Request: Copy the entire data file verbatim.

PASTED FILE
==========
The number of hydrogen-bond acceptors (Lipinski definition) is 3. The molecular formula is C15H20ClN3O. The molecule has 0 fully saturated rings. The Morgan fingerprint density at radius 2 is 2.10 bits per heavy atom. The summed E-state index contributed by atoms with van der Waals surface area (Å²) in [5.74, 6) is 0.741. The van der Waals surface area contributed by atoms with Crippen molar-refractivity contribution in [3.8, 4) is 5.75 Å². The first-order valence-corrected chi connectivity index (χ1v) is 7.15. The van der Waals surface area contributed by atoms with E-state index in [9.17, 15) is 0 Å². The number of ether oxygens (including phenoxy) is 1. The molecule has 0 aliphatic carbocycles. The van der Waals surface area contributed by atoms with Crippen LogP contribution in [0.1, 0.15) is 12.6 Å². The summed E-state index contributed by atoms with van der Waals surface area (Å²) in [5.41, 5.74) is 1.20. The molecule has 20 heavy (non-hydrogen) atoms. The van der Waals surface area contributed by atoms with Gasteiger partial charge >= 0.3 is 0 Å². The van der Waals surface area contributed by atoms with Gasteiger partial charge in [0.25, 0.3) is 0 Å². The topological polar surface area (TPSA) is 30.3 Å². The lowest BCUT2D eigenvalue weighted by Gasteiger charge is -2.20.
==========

The number of hydrogen-bond acceptors (Lipinski definition) is 3. The molecular formula is C15H20ClN3O. The molecule has 0 fully saturated rings. The Morgan fingerprint density at radius 2 is 2.10 bits per heavy atom. The summed E-state index contributed by atoms with van der Waals surface area (Å²) in [5.74, 6) is 0.741. The van der Waals surface area contributed by atoms with Crippen molar-refractivity contribution in [3.8, 4) is 5.75 Å². The first-order valence-corrected chi connectivity index (χ1v) is 7.15. The van der Waals surface area contributed by atoms with E-state index in [9.17, 15) is 0 Å². The number of ether oxygens (including phenoxy) is 1. The molecule has 0 aliphatic carbocycles. The van der Waals surface area contributed by atoms with Crippen LogP contribution in [0.1, 0.15) is 12.6 Å². The summed E-state index contributed by atoms with van der Waals surface area (Å²) in [5.41, 5.74) is 1.20. The molecule has 20 heavy (non-hydrogen) atoms. The van der Waals surface area contributed by atoms with Gasteiger partial charge >= 0.3 is 0 Å². The van der Waals surface area contributed by atoms with Gasteiger partial charge in [0.25, 0.3) is 0 Å². The topological polar surface area (TPSA) is 30.3 Å². The lowest BCUT2D eigenvalue weighted by Gasteiger charge is -2.20.